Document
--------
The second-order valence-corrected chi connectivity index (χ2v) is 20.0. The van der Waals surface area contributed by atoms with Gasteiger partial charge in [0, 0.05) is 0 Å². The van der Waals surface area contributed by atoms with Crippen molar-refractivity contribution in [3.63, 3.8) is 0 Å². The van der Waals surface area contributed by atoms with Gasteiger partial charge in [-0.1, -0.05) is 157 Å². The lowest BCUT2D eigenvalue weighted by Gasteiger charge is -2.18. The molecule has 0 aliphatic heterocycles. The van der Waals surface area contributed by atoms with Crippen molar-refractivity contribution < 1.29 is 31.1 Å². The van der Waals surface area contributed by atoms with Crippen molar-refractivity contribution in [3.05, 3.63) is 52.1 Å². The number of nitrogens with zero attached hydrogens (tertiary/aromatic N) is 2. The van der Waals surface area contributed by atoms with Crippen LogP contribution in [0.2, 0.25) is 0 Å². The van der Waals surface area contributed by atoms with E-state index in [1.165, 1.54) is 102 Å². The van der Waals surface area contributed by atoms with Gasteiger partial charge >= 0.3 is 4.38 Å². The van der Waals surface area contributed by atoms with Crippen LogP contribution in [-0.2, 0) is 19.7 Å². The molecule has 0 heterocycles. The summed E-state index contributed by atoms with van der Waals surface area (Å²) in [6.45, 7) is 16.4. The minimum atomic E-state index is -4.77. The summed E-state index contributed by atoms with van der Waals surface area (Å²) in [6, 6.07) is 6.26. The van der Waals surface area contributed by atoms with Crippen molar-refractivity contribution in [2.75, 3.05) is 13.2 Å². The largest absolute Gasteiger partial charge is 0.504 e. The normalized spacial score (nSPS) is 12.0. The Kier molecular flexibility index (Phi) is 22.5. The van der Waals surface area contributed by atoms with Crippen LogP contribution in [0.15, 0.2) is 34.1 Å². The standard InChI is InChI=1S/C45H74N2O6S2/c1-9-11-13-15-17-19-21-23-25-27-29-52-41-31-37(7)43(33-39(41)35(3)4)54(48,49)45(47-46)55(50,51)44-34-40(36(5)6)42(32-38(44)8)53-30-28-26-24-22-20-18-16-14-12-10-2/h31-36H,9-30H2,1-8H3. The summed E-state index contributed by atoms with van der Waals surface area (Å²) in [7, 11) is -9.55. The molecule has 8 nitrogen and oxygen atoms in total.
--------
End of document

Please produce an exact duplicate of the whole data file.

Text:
The second-order valence-corrected chi connectivity index (χ2v) is 20.0. The van der Waals surface area contributed by atoms with Gasteiger partial charge in [0, 0.05) is 0 Å². The van der Waals surface area contributed by atoms with Crippen molar-refractivity contribution in [3.63, 3.8) is 0 Å². The van der Waals surface area contributed by atoms with Gasteiger partial charge in [-0.1, -0.05) is 157 Å². The lowest BCUT2D eigenvalue weighted by Gasteiger charge is -2.18. The molecule has 0 aliphatic heterocycles. The van der Waals surface area contributed by atoms with Crippen molar-refractivity contribution < 1.29 is 31.1 Å². The van der Waals surface area contributed by atoms with Crippen molar-refractivity contribution in [3.05, 3.63) is 52.1 Å². The number of nitrogens with zero attached hydrogens (tertiary/aromatic N) is 2. The van der Waals surface area contributed by atoms with Crippen LogP contribution in [0.2, 0.25) is 0 Å². The van der Waals surface area contributed by atoms with E-state index in [1.165, 1.54) is 102 Å². The van der Waals surface area contributed by atoms with Gasteiger partial charge >= 0.3 is 4.38 Å². The van der Waals surface area contributed by atoms with Crippen LogP contribution in [-0.2, 0) is 19.7 Å². The molecule has 0 heterocycles. The summed E-state index contributed by atoms with van der Waals surface area (Å²) in [6.45, 7) is 16.4. The minimum atomic E-state index is -4.77. The summed E-state index contributed by atoms with van der Waals surface area (Å²) in [6, 6.07) is 6.26. The van der Waals surface area contributed by atoms with Crippen molar-refractivity contribution in [2.75, 3.05) is 13.2 Å². The largest absolute Gasteiger partial charge is 0.504 e. The normalized spacial score (nSPS) is 12.0. The Kier molecular flexibility index (Phi) is 22.5. The van der Waals surface area contributed by atoms with Crippen LogP contribution in [0.15, 0.2) is 34.1 Å². The standard InChI is InChI=1S/C45H74N2O6S2/c1-9-11-13-15-17-19-21-23-25-27-29-52-41-31-37(7)43(33-39(41)35(3)4)54(48,49)45(47-46)55(50,51)44-34-40(36(5)6)42(32-38(44)8)53-30-28-26-24-22-20-18-16-14-12-10-2/h31-36H,9-30H2,1-8H3. The summed E-state index contributed by atoms with van der Waals surface area (Å²) in [7, 11) is -9.55. The molecule has 8 nitrogen and oxygen atoms in total.